Without my quite realizing it until recently, the grouper reuben has become ubiquitous along Florida’s Gulf Coast — or, at least, the relative sliver of it that I frequent. I’ve seen it on menus in Sarasota, in Naples, in Clearwater, in St. Petersburg, in Tampa and now in Tierra Verde, a long isthmus separating St. Pete Beach from Fort Desoto Park, home to many a sprawling community of condos, a few marine supply stores, and Billy’s Stone Crab and Seafood, a little gem of a place tucked alongside an inlet from the Gulf. Continue reading
“If you have a picky eater, they haven’t tried our pork yet.”
The folks behind Snootie’s BBQ are living the dream. From a brief conversation with the man who served me a delicious pulled pork sandwich, I gathered the following about their annual calendar: Halloween is their food truck’s final day of business in Sandusky, Ohio. Following that, the crew pulls up stakes and heads south to Tampa, where they set up shop through April at Bearss Groves near Lake Magdalene. I’ve had made many fruit and vegetable purchases at the Groves, a fairly extensive covered farmer’s market. I’ve also eaten many barbecue sandwiches at Snootie’s, and I further knew that they were native Ohioans, like me, from the hip, industrialized, Lake Erie side of the state. But I’d never really heard their “story,” so to speak, preferring for the last few years to grumble to myself how much I’d like to be living in Ohio during those months when Florida becomes a tropical inferno where the air itself exudes sweat, and to be here in Tampa when Ohio enters its annual ice age. Continue reading
The Hawaiian grouper sandwich at Hula Bay, Tampa.
Is it a good thing when a side order and dipping sauces overshadow the sandwich you’ve ordered at a restaurant you’re eating at for the first time? The glass-half-full answer is of course, that experiencing any sort of gustatory joy is a worthy achievement, even if it’s the consumption of a pile of petal-cut fries and some spicy sweet and sour sauce. Another point of view (roughly) parallels the old saw that one will often return to an eatery with poor service if the food is outstanding, but superb service will not attract return visits if the food is unremarkable. I can’t imagine saying to myself: “Gee, the fries at that place are really good — let’s go there!”
Because the fries at Hula Bay, located deep in South Tampa off Westshore Boulevard near MacDill Air Force Base, are really superb. As you can tell, the analogy with “service” is imperfect, but I hope you get my point. The place has much besides the fries to recommend it for a return visit (not the least of which is a great rum-runner, that staple of waterfront Florida dining and drinking). And the fried grouper nuggets are dipped in beer and crushed cornflakes before their swim in the oil. Outstanding, and accompanied by more of that delicious deep-red sweet and sour sauce. In hindsight, I probably should’ve used that sauce on my sandwich instead of the lime tartar sauce (house-made, according to our server, for what that’s worth; the cole slaw is also “made to order”). Continue reading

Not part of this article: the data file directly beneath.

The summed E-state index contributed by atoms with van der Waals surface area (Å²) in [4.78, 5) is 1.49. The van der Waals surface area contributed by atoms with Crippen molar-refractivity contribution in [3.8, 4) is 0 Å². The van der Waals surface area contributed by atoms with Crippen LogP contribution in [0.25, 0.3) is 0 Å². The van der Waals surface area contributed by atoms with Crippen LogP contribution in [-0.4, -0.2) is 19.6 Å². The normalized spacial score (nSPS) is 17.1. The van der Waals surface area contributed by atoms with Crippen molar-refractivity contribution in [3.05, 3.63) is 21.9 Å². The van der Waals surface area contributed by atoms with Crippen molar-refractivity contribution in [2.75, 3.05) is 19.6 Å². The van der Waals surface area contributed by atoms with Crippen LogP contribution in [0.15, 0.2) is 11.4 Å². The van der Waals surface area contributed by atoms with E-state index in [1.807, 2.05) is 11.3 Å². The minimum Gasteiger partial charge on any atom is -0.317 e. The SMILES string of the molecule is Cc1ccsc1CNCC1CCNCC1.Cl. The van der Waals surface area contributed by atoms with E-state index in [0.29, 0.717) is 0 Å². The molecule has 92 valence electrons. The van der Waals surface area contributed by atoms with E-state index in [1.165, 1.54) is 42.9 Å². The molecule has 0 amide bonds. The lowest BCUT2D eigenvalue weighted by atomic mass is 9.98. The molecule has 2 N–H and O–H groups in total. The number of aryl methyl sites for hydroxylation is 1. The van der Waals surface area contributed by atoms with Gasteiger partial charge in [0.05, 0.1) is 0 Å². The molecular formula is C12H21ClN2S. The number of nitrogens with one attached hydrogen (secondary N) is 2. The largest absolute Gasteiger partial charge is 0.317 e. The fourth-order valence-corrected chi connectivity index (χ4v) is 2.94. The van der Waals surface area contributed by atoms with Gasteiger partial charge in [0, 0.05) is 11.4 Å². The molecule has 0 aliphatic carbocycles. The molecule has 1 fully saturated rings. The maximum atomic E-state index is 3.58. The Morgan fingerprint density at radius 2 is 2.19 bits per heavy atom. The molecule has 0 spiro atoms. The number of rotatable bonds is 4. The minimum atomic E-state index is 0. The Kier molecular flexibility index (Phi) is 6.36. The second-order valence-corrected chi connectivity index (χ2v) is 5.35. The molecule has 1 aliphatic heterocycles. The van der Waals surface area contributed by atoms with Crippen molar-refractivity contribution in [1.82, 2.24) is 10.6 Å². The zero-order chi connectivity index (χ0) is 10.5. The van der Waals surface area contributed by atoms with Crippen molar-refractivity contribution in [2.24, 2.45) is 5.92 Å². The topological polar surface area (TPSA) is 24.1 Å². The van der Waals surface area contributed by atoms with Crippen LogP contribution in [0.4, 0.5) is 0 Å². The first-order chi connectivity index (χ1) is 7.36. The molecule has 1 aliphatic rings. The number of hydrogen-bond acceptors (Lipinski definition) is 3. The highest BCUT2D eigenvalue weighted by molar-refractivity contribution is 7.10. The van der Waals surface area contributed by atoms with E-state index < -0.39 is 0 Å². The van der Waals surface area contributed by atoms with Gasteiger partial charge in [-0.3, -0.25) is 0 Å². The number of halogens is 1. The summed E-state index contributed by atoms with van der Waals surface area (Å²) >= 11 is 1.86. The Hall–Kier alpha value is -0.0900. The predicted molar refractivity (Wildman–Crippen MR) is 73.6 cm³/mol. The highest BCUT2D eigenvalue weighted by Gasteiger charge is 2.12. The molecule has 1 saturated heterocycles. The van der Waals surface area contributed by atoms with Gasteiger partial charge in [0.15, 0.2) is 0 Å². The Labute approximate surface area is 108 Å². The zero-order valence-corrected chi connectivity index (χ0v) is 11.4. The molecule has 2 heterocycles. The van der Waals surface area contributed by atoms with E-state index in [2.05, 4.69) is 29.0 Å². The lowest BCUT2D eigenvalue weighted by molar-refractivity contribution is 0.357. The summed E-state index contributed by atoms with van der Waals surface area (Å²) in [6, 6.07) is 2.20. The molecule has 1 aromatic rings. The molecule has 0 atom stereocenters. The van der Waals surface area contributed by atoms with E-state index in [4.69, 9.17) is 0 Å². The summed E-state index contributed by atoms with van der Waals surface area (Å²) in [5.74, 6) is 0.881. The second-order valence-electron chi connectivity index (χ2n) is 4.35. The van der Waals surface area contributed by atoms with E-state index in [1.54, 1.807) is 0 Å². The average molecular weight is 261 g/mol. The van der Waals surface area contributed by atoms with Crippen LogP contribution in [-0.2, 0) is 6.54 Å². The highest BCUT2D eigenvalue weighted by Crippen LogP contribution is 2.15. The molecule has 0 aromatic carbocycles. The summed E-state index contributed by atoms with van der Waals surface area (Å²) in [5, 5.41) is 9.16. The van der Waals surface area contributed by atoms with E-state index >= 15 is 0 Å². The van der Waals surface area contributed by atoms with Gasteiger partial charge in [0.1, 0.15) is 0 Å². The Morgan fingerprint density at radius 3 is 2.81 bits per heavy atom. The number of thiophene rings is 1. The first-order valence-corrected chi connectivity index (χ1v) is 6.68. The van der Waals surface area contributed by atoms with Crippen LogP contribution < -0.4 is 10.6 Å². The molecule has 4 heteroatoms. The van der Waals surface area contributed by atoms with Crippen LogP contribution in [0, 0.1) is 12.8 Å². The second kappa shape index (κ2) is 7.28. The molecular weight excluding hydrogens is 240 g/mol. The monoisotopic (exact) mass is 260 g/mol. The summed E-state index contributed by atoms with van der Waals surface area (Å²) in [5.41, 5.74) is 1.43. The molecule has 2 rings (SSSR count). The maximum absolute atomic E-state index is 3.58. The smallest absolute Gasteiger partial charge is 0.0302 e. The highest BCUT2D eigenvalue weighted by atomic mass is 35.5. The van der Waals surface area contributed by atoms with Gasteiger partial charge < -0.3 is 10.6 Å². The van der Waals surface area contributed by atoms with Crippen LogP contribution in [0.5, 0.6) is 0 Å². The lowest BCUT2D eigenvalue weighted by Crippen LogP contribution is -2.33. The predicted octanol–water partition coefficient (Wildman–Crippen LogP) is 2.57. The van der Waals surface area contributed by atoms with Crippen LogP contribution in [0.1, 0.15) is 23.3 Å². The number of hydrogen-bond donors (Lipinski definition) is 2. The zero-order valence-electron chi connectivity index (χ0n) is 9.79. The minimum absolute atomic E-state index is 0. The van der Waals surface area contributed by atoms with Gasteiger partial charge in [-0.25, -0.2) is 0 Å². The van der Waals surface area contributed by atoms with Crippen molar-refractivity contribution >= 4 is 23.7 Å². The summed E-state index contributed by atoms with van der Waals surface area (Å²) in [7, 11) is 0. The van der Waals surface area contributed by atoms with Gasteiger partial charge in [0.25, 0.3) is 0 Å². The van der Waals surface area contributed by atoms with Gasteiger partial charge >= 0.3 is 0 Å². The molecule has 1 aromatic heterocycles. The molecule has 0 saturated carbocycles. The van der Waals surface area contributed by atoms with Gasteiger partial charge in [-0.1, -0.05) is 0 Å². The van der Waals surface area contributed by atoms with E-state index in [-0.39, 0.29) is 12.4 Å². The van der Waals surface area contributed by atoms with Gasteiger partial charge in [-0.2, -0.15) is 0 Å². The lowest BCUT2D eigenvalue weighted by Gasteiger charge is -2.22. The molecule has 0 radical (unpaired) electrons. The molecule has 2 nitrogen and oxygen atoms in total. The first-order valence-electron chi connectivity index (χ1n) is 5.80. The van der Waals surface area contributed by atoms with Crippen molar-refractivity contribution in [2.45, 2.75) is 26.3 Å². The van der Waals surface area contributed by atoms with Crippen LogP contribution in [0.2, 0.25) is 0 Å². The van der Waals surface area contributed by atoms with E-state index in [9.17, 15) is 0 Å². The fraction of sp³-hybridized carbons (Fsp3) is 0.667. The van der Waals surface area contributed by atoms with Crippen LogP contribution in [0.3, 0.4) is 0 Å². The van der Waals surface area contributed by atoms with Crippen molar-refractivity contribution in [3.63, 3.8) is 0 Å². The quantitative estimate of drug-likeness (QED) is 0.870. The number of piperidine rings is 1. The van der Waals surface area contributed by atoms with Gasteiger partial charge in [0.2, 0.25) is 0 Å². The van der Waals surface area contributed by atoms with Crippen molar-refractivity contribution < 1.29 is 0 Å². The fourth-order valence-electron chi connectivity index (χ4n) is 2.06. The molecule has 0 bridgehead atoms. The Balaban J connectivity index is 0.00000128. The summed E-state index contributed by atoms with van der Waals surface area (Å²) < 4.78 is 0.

A trip to the beach generally means a grouper sandwich — at least, for me, and when I’m in Florida. May 17 marked my daughter Julia’s first-ever beach trip, which, being a native Floridian, puts her a little behind the curve at 5 months of age. I myself never saw a body of salt water until I was eight. Growing up in Ohio also limited my exposure to seafood in a really tangible way; I thrived on Red Lobster and whatever my mom could cook up at home (which actually was usually pretty tasty, featuring perch, cod, halibut, and the like at various points). Nevertheless… Continue reading
The Philly Grouper from Crabby Bill’s in Indian Rocks Beach, Fla.
There is no occasion too monumental, no milestone too significant to celebrate with a sandwich. The birth of my niece Julia, just before Christmas in Tampa, was no exception. My older brother Chris is Julia’s father and a longtime advocate of the Florida way of life. He and his wife returned to the Sunshine State nearly three years ago after a short stint in the D.C. area, and, in addition to some other semi-professional endeavors, he now authors the Gulf Coasting column that appears regularly on this site. He has settled into the lifestyle of a permanent snowbird with startling ease.
Although Chris’s incessant, years-long guilt trip wasn’t enough to persuade me to visit, having his first kid was. And so as D.C. dodged polar vortices, I basked in an early afternoon sun at one of a multitude of vibrantly colored picnic tables in the large open-air patio of Crabby Bill’s Seafood Co. in Indian Rocks Beach. Although Chris, who had spent the previous weeks praising the joint’s seafood-heavy offerings, had to be practically dragged away from his little one, once seated he eagerly began an energetic recital of the menu highlights. Continue reading